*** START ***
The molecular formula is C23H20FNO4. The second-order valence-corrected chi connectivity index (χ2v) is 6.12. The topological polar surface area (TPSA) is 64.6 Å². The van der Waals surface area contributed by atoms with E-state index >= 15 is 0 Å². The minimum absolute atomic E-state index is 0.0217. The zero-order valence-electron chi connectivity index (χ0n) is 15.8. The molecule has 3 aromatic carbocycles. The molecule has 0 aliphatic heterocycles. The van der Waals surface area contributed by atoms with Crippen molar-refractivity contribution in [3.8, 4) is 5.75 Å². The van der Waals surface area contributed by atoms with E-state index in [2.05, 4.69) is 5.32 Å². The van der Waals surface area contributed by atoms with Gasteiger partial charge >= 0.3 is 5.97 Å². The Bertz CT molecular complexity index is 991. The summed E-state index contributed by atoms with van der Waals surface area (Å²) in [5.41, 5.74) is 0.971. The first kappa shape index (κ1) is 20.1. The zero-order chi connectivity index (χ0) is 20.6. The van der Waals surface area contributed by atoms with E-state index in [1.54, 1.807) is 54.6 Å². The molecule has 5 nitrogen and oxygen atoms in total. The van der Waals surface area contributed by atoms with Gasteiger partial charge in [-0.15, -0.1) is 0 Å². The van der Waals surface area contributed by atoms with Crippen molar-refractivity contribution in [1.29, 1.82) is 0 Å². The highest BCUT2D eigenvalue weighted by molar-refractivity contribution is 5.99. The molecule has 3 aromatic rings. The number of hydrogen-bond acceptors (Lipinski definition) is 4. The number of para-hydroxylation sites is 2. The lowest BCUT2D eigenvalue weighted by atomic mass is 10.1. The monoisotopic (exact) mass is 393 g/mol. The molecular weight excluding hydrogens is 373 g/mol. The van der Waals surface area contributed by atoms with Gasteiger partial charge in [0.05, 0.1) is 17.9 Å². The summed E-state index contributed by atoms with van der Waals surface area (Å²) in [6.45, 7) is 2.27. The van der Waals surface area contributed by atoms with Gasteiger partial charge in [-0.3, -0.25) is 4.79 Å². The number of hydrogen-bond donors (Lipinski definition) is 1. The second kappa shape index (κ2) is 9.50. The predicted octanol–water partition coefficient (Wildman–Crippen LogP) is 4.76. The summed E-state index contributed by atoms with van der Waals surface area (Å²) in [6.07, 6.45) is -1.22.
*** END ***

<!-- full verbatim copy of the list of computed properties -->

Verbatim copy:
The molecular formula is C23H20FNO4. The second-order valence-corrected chi connectivity index (χ2v) is 6.12. The topological polar surface area (TPSA) is 64.6 Å². The van der Waals surface area contributed by atoms with E-state index >= 15 is 0 Å². The minimum absolute atomic E-state index is 0.0217. The zero-order valence-electron chi connectivity index (χ0n) is 15.8. The molecule has 3 aromatic carbocycles. The molecule has 0 aliphatic heterocycles. The van der Waals surface area contributed by atoms with Crippen molar-refractivity contribution in [3.8, 4) is 5.75 Å². The van der Waals surface area contributed by atoms with E-state index in [2.05, 4.69) is 5.32 Å². The van der Waals surface area contributed by atoms with Gasteiger partial charge >= 0.3 is 5.97 Å². The Bertz CT molecular complexity index is 991. The summed E-state index contributed by atoms with van der Waals surface area (Å²) in [5.41, 5.74) is 0.971. The first kappa shape index (κ1) is 20.1. The zero-order chi connectivity index (χ0) is 20.6. The van der Waals surface area contributed by atoms with E-state index in [1.54, 1.807) is 54.6 Å². The molecule has 5 nitrogen and oxygen atoms in total. The van der Waals surface area contributed by atoms with Gasteiger partial charge in [-0.15, -0.1) is 0 Å². The van der Waals surface area contributed by atoms with Crippen molar-refractivity contribution in [1.29, 1.82) is 0 Å². The highest BCUT2D eigenvalue weighted by molar-refractivity contribution is 5.99. The molecule has 3 aromatic rings. The number of hydrogen-bond acceptors (Lipinski definition) is 4. The number of para-hydroxylation sites is 2. The lowest BCUT2D eigenvalue weighted by atomic mass is 10.1. The monoisotopic (exact) mass is 393 g/mol. The molecular weight excluding hydrogens is 373 g/mol. The van der Waals surface area contributed by atoms with Gasteiger partial charge in [0.05, 0.1) is 17.9 Å². The summed E-state index contributed by atoms with van der Waals surface area (Å²) in [6.45, 7) is 2.27. The van der Waals surface area contributed by atoms with Gasteiger partial charge in [-0.3, -0.25) is 4.79 Å². The number of hydrogen-bond donors (Lipinski definition) is 1. The second kappa shape index (κ2) is 9.50. The predicted octanol–water partition coefficient (Wildman–Crippen LogP) is 4.76. The summed E-state index contributed by atoms with van der Waals surface area (Å²) in [6.07, 6.45) is -1.22.